Monday, November 19, 2012
I recently had a discussion with a colleague about what employers expect of our graduates. The next day I happened across a promotional piece that asked, "Would You Hire You?" The question provoked some thoughts about what is really important in today's workplace and how I may have acquired some of the skills that might actually result in me "hiring myself.”
Most employers want their employees to be hard workers, reliable, ethical, and willing to respect, serve and connect with others. Over the past decade, colleges have increasingly taken on the task of educating students – formally and informally – to gain these and other essential skills. The fact is that, not so many years ago, these skills were most commonly taught at home. I am most certainly thankful for learning the importance of these skills from my parents and am also thankful for the opportunity to apply them at a fairly young age.
As a teenager, I had the good fortune to work in the pro shop of the public golf course in my hometown. The golf pro, Denis Husse, who is still there all these years later, was a fantastic person who knew the importance of setting high expectations. He modeled the way, creating a vibrant workplace that made me want to be there. He used to tell us that the way we treated our customers could give our course the feel of belonging to an expensive private country club. We worked hard to learn golfers' names, showing interest in hearing about their round of golf (no matter the score!). We went the extra mile to show we appreciated them. We hustled to serve and make each golfer feel important. Denis also reinforced his belief that treating each other respectfully and professionally would translate into how we treated our guests. So we did, and it did.
I worked three summers there – opening the shop some mornings at 5:30 a.m. and/or closing at 9:30 p.m. – at times working as many as 70 hours in a week – and was rewarded way beyond my $3.50 hourly wage. I was educated by a great leader who didn't ask us to do anything he wouldn't do himself. The emotional intelligence he displayed so effortlessly back then is what I work on every day now – because I know how he made me and all my co-workers at the golf course feel. Thinking back now, it was a great initial experience for my working career.
I wonder, if I had not had the opportunity to work in that pro shop all those years ago, whether I'd be as willing to hire myself today ... and I'm thankful – to Denis and that old job – that I'll never have to answer that question.
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Monday, November 5, 2012
Sometimes the changes in our society feel like a hurricane with swirling winds changing the way we live and work. As enrollment growth tapers off at community colleges around the country, the brief breath is less the eye of a hurricane and quite possibly more like the beginning of a tsunami – where the tide rushes out to sea before it comes crashing ashore and changes the landscape forever.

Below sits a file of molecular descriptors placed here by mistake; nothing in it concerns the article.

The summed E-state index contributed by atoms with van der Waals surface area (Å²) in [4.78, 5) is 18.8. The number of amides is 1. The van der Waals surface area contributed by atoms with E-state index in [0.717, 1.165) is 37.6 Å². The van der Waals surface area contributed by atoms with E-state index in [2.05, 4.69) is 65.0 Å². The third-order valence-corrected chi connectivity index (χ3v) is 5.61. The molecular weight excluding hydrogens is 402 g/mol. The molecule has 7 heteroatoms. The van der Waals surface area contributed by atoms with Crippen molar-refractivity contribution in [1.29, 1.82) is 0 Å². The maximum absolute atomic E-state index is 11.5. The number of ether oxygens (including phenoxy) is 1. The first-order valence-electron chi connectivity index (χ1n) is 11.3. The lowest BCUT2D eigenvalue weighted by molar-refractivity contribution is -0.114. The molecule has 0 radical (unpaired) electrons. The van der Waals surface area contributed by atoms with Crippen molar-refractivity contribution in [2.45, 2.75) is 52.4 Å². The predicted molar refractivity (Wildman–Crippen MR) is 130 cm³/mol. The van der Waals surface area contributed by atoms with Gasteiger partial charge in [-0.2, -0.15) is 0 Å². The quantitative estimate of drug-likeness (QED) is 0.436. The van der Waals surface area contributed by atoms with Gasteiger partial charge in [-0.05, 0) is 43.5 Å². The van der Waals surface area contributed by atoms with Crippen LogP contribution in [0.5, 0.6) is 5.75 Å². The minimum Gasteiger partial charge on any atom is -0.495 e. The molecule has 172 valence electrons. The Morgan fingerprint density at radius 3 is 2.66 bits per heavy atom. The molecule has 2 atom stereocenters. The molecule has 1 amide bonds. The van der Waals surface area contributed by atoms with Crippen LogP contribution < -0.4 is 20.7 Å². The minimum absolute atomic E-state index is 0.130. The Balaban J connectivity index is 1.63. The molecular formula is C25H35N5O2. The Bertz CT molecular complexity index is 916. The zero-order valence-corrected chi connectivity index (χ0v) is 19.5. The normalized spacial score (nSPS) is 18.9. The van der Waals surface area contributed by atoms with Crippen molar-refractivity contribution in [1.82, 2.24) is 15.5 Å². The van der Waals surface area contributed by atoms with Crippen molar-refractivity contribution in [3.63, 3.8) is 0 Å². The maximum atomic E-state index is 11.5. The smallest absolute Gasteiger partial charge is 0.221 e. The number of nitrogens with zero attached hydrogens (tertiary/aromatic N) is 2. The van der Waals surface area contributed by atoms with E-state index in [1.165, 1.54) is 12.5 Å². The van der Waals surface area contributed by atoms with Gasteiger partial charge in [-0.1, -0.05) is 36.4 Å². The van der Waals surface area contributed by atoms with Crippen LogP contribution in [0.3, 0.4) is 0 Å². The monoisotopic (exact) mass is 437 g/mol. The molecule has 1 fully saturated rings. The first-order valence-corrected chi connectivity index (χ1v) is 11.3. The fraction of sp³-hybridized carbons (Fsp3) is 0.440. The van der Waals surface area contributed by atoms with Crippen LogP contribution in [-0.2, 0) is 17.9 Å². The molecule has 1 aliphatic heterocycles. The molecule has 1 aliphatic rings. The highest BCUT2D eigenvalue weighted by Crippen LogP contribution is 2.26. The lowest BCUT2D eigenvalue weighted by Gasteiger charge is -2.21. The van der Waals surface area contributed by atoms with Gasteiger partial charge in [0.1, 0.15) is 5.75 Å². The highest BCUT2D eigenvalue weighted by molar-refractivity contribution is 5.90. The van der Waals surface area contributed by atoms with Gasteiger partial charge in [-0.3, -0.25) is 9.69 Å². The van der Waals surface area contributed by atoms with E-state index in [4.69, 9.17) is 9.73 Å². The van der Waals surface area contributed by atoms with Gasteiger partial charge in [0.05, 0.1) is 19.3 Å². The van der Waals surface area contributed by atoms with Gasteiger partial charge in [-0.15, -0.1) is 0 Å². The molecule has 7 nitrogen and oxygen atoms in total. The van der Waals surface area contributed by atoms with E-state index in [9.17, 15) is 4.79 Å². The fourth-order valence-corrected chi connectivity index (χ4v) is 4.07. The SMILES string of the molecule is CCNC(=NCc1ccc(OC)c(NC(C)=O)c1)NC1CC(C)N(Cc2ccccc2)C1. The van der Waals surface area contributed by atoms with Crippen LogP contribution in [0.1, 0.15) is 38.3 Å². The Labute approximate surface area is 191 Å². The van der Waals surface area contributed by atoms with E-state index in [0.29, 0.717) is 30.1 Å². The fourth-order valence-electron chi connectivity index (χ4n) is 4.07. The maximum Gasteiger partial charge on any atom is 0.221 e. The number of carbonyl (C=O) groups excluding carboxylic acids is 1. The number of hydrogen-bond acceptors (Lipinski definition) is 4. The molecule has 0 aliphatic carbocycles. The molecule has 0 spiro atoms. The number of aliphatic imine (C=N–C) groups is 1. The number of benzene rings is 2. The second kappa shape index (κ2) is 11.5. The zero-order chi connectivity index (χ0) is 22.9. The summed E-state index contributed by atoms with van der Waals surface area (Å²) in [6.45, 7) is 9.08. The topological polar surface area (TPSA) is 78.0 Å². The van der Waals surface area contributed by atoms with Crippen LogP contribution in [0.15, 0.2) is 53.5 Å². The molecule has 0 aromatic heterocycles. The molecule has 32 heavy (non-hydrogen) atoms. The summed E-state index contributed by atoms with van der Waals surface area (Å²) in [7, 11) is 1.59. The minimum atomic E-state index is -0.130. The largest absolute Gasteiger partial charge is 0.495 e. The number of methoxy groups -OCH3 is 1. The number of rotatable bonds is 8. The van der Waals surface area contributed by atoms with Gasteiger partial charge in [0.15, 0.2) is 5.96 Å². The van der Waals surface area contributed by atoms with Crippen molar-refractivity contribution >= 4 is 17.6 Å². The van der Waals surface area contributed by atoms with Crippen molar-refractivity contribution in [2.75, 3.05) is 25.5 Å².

I recently read an article in Time Magazine that opened my eyes to MOOCs – massive open online courses. It is education at scale. We have heard for years that top-tier universities like Stanford, MIT, and others were putting their best courses from their best faculty on the Internet for free. It has finally happened – and in a big way. Leading professors are taking the best of what they know in brain research and how people learn and are integrating it with what they know about instructional course design and assessment.
Three major ventures are leading the way. The for-profit Coursera is the largest, with 198 courses already offered with resources from 33 colleges like Princeton, Stanford, Duke and others. Udacity is also a for-profit that has 14 courses offered while EDX is a non-profit led by MIT, Harvard, Texas and Cal-Berkeley. The courses are free and gaining in popularity. More than 640,000 students enrolled in the first 13 courses and now more than 1.4 million students have taken courses from Coursera – that’s a lot of papers to grade.
I learned more about how these MOOCs are designed when I later came across a TED talk from one of the co-founders of Coursera. Here I learned that MOOCs utilize peer and self-grading and found that they are highly correlated with faculty grading. The courses start on a given day with real homework and real deadlines. They receive a certificate of completion at the end of the course, but not college credit as we know it today. A week after I read the Time article, I read an article that said Antioch University had signed a license agreement with Coursera to use their MOOCs to build new bachelor degree programs.
MOOCs aren’t likely to replace college as we know it in our lifetime. Rather, they are likely to very quickly become the next component in an increasingly diverse portfolio of community college enrollment. Just like online courses have carved out a 10 percent to 25 percent share of community college enrollments in the last 15 years, MOOCs and the certification of their competencies toward degrees are likely to do the same in half that time. We already certify previous student learning through AP credit, SAT, ACT, Credit for Prior Learning, ACE-DANTES and other means. Community colleges had best start thinking about MOOCs as well – for the wave will be crashing ashore before we know it.
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